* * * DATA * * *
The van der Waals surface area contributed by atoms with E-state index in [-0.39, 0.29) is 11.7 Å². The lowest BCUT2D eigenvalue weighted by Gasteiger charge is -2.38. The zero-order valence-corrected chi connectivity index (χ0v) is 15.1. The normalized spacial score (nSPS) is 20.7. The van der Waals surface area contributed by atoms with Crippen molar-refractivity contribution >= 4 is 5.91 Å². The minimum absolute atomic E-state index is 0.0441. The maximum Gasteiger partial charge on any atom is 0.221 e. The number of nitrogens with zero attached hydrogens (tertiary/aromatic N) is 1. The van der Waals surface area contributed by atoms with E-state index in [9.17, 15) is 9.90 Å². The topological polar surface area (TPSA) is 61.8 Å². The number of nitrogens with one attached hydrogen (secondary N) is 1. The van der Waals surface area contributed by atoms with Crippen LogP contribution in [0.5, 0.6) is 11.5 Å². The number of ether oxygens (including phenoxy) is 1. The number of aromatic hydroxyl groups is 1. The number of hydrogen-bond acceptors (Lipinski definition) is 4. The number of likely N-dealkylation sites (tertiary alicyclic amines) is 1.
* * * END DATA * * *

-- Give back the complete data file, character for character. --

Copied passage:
The van der Waals surface area contributed by atoms with E-state index in [-0.39, 0.29) is 11.7 Å². The lowest BCUT2D eigenvalue weighted by Gasteiger charge is -2.38. The zero-order valence-corrected chi connectivity index (χ0v) is 15.1. The normalized spacial score (nSPS) is 20.7. The van der Waals surface area contributed by atoms with Crippen molar-refractivity contribution >= 4 is 5.91 Å². The minimum absolute atomic E-state index is 0.0441. The maximum Gasteiger partial charge on any atom is 0.221 e. The number of nitrogens with zero attached hydrogens (tertiary/aromatic N) is 1. The van der Waals surface area contributed by atoms with E-state index in [9.17, 15) is 9.90 Å². The topological polar surface area (TPSA) is 61.8 Å². The number of nitrogens with one attached hydrogen (secondary N) is 1. The van der Waals surface area contributed by atoms with Crippen LogP contribution in [0.5, 0.6) is 11.5 Å². The number of ether oxygens (including phenoxy) is 1. The number of aromatic hydroxyl groups is 1. The number of hydrogen-bond acceptors (Lipinski definition) is 4. The number of likely N-dealkylation sites (tertiary alicyclic amines) is 1.